How accountants can engage with the UN’s Sustainable Development Goals

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The United Nations (UN) is in the midst of a significant coordinated project to ensure a sustainable future for the planet. Accountants have a vital role in ensuring its success.

Back in 2015, the UN set about defining a set of 17 Sustainable Development Goals as part of a rallying call to end poverty, protect the planet, and ensure that by 2030 all people enjoy peace and prosperity.

With less than a decade to go, these goals are beginning to achieve more prominence –  and leverage – in the world of business.

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Accountants are central to global progress towards these goals, as they decide what information is collected and how it’s presented to colleagues and clients.

AAT’s five goals

AAT encourages members to consider how the SDGs could apply to them. It is supporting their advancement by focusing on five of the most relevant goals:

  • Quality education
  • Gender equality
  • Reduced inequality
  • Protect the planet
  • Partnerships

“These goals are key to us as an organisation and the activity of our members,” says AAT Head of Responsible Business and Policy, Adam Williamson.

“Without those facts and figures, we won’t know whether we’re achieving what we’re aiming to achieve,” he says. “With the UK committing to net zero carbon by 2050 and a 78% reduction on 1990 levels by 2035, these are big targets that will only be achieved if businesses engage with them and start to look at how to meet them from a financial and business perspective.”

Accountants are well-placed

“Accountants design business models and the mechanisms behind them,” explains ACCA head of business reporting, Sharon Machado. “They are in a powerful position to influence businesses and how they approach sustainability. That includes monitoring a wider set of factors and recognising where they affect business processes. It’s a much more holistic approach that is required.”

That means considering the risks presented to the business by climate change rather than simply monitoring your business’ carbon emissions, Machado says.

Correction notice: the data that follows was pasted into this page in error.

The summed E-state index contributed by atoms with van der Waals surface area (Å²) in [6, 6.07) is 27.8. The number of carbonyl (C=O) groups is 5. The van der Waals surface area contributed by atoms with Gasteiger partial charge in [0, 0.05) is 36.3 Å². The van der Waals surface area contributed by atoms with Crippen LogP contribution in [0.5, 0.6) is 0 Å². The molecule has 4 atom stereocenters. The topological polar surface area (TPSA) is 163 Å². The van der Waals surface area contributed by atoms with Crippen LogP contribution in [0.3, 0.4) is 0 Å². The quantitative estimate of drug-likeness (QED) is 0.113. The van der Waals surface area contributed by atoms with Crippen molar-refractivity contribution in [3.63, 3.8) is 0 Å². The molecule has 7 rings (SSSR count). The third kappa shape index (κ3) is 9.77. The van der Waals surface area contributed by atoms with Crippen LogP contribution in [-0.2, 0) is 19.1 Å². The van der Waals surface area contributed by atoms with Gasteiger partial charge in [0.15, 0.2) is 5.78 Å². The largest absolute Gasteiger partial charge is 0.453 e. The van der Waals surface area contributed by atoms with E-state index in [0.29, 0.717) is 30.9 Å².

As such, undertaking tasks such as mapping the supply chain, understanding where the risks occur and the nature of that risk is required, she says.

“Members who work in finance teams for large organisations are already the ones having to put this information together and do the reporting, and we want to offer as much support as we can,” Williamson says. “Our licensed members don’t tend to deal with companies that are required to do that at the moment, but smaller businesses will have to engage with it sooner or later.”

ICAEW director of thought leadership, Richard Spencer, adds: “The key thing for accountants is that it will be impossible to turn these goals into reality without information.

“We don’t know how much we depend on nature, the impact we’re having on it or whether we’re succeeding or failing without information. Accountants shape our view of the world through the provision of that information and organisations will make decisions based on that.”

Intersecting goals

Of course, the goals are complex and can throw up a number of challenges. For example, many of them can advance each other in tandem. However, some SDGs can conflict with each other.

“Think of it as a point of entry,” says Spencer. “You need to ask yourself how this goal relates to the other goals. What does it depend on and what are the impacts it has?”

“There’s always potential for friction, but at the same time, they can intersect in a positive way,” says Williamson. “In AAT’s case, quality education, reduced inequality and gender equality are closely linked. There’s a huge crossover between these things and that means they can be advanced together.”

To that end, Williamson says open conversations with clients, suppliers and staff are vital to identifying where aims overlap.

Partnership is key

In the spirit of recognising how the SDGs affect each other, it is also true that partnerships are vital to their success.

Many of the goals pertain to areas generally beyond the scope of accountancy in social and climate science realms. As such, partnerships with specialists are crucial to an accountant’s role – that of collecting the correct information, understanding its impact and presenting it to board members.

That is something accountants often do anyway in the course of their work, explains Machado. “Accountants aren’t pension analysts, and yet you see pension information in sets of accounts. When you’re talking about the SDGs, they don’t need to be experts in measuring emissions of toxic gasses, nor do they need to be human rights experts. What they do need to be expert in is understanding when these issues affect their business.”

“That’s what we want to convey to AAT members,” Williamson says. “It’s difficult to change the world on your own, but if every one of our 140,000 members made one small action, that’s an enormous collective step.”

Calum Fuller Calum Fuller is editor of AT and 20 magazines. He's previously served as editor of Credit Strategy, assistant editor Accountancy and began his career at Accountancy Age..

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